This article is very timely and apt. It is quite true that some people choose to travel with their children to white neighborhoods in order to go trick or treating in safety even though they do not reside there.

    Another big change is that oftentimes adults accompany children. Years ago, only the smallest kids were chaperoned, but now parents do not think that their children will be safe without supervision.

  • Detroit WASP

    My neighborhood passes the test! Of course, I don’t live in Detroit anymore! Where I lived on the east side of Detroit, back in the 1970s, was 99% white, safe, clean and we did trick or treat. There were many white churches with Boy Scout meetings in the basements, summer programs, lots of little businesses and shops.

    That area is now 90% black. The only whites are the elderly who can’t afford to move or don’t have enough sense to move. Only black churches, no Boy Scouts of course. Burned out houses and a high percentage of section 8 renters, crime and failing schools.

    We keep moving to stay a few steps ahead of the blacks. I wonder if Obama will give us reparations for being displaced from our child-hood neighborhoods?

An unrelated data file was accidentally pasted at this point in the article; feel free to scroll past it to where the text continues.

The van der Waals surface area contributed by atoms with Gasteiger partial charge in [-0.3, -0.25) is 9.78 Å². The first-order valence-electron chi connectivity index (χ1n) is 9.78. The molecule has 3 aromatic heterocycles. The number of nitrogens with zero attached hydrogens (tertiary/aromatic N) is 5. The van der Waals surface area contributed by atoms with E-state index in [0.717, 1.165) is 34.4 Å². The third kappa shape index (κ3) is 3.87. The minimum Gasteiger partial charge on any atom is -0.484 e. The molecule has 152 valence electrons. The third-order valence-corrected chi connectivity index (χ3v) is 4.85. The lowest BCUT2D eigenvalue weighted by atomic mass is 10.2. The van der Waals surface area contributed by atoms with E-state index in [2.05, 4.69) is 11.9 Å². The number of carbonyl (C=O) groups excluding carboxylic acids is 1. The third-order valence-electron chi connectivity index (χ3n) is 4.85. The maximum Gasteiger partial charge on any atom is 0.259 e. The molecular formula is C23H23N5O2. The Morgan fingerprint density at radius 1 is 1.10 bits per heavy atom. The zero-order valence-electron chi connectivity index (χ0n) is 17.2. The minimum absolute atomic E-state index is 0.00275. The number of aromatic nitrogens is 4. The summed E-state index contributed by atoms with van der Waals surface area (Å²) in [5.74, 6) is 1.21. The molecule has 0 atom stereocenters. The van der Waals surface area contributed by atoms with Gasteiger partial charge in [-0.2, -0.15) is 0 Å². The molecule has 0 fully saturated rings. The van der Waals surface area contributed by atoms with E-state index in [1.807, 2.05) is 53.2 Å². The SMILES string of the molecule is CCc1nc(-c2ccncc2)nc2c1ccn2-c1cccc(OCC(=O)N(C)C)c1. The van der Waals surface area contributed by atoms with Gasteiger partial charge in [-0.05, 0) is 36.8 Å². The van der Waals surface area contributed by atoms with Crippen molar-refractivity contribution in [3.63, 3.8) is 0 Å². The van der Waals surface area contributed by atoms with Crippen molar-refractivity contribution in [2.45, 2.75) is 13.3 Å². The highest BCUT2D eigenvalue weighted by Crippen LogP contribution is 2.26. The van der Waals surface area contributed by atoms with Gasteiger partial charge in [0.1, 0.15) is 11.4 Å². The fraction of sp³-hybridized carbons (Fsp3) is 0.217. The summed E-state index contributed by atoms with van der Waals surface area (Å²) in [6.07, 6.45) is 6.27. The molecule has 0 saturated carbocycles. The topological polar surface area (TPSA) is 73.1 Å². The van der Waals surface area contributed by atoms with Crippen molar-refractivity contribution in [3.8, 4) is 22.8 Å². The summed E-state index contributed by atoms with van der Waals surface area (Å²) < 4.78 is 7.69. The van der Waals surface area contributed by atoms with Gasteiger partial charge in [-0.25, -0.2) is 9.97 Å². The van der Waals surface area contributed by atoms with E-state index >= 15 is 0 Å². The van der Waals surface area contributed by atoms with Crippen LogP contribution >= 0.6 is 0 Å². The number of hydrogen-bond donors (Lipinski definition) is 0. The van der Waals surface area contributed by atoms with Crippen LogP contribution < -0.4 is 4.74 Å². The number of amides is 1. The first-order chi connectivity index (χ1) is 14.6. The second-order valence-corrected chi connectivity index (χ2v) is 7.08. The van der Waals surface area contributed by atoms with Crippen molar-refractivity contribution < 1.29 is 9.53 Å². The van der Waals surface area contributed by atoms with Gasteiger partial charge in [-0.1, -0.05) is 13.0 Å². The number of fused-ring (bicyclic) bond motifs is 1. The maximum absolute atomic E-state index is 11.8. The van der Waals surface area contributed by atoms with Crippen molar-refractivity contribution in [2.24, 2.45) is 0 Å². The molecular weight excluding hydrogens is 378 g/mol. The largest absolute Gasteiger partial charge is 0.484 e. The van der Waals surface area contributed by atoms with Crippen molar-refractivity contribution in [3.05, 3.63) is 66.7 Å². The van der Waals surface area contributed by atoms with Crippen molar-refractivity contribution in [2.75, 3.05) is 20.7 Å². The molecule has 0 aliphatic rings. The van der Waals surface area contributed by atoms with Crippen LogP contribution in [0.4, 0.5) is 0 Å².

• Anonymous

    This is so typical of Blacks.

    “As it turned out, a local church had been giving kids rides out to the suburbs for years so they would be safe during trick-or-treating.”

    In the Rev. Dr. Martin Luther King Jr.’s “I Have a Dream” speech he should have said, “I have a dream where Blacks will do absolutely nothing for themselves and just take and take and take from White people.”

  • Periapsis

    Die-versity makes Halloween too dangerous for white children and for that matter white adults for traditions such as trick or treat. White children are subject to violence from non-white thugs, sex offenders and gangs, and allowing them a look into whites’ homes invites deadly home invasions too. Trick or treating is dying out, because of non-whites, children and their parents now celebrate Halloween at venues away from home where they can both watch over their kids and avoid inviting burglaries, home invasions and worse.

  • Anonymous

    What to say? It is the same as every year for about 30 or so years now. Fewer and fewer white kids are Trick or Treating since there are just plainly fewer white kids. The majority of kids coming to my house this Halloween were black children. This in a neighborhood that is about 95% white. And as always, they come from the “bad” neighborhoods, i.e. black ghetto, with the same sense of entitlement. As the years have gone by, fewer houses take the time to decorate. And no one, will convert their homes to a haunted house and invite all in to experience a Halloween specialty that seems to have passed away along with my 1960s youth. Many, especially the elderly have gone to just putting a receptacle with candy on the front porch. Then there are those afraid to even allow these strangers on the property – they close the frontroom drapes, shut the lights and pray they will be left alone.